HIPAA (Health Insurance Portability and Accountability Act) is the bible for protection of health information. It is not surprising that HIPAA audits are on the rise. Patient complaints are the number one driver behind being chosen for a HIPAA audit.

HIPAA audits

A review of typical violations helps medical office staff to fully understand how their duties and interaction with patients are so critical to make sure the office is in compliance with the law.

Here are the most typical violations:

  • Watch the information authorization expiration date since patients set that date on their signed records.
  • Watch for potential missing signatures on all registration documents (releasing information without a signature is major)
  • Timely providing patient information requests ñ remember the right to receive electronic copies on demand.
  • Caution with disposal of patient records ñ shred them
  • Passwords to authorized users to prevent snooping from visiting family or employees who might look at records without authorization.
  • Releasing information to an undesignated party (only the exact person(s) listed on the authorization form may receive patient information.
  • Releasing unauthorized health information, e.g, the wrong document that has not been approved for release. A patient has the right to release only certain parts of their medical record.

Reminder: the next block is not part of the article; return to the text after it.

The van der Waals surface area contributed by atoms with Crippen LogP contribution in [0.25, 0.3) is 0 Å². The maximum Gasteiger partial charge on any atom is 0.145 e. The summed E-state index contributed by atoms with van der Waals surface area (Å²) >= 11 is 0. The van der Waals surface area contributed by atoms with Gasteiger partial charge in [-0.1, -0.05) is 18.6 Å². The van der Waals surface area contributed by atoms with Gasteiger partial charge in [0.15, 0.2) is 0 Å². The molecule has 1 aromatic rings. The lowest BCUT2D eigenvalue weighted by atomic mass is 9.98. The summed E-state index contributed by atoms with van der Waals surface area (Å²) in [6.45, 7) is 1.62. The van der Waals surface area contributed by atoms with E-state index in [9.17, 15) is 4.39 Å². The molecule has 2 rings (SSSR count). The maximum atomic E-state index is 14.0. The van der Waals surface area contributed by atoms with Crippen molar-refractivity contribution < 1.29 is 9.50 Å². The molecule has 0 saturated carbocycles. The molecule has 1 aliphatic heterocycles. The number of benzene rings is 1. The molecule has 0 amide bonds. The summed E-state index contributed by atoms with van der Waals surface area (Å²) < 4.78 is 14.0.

• Releasing wrong patient’s information due to name similarities
  • Right to revoke clause – Any forms a patient signs need to have a Right to Revoke clause or the form is invalid. Therefore, any information released to a third party would be in violation of HIPAA regulations.
  • Unprotected storage of private health information. Think about sticky notes, medical charts, checks, etc., sitting on the front desk for all to read or the unprotected access to electronic records.

Examples of Violations

  • Telling friends or relatives about patients in the hospital, particularly the patient names or providing information from news sources that would clearly identify who the patient is
  • Discussing private health information in public areas of the hospital, including the lobby of a hospital, an elevator or the cafeteria.
  • Discussing private health information over the phone in a public area
  • Not logging off a computer system that contains private health information
  • Need to Know Issues: Example: The security guard in a healthcare institution needs to know the name and room number of patients to guide visitors. This is allowed; but, any other information, such as diagnosis or treatment, is not to be disclosed. A nurse needs access to private health information for the patients in his/her unit but not for any patients that are not in that unit.
  • HIPAA regulations for “minimum necessary information disclosure” include: A health insurance company will need information about the number of visits the customer had; but, isnít allowed to view the entire patient history.
  • Interviews: Allowing members of the media, insurance people, law enforcement to interview a patient in a substance abuse facility
  • Including private health information in an email sent over the Internet
  • Releasing information about minors without the consent of a parent or guardian

Make sure you know the rules. All of the HIPAA law as it relates to medical office staff is available at www.med-certification.com free of charge; also the law is included in all of the training courses.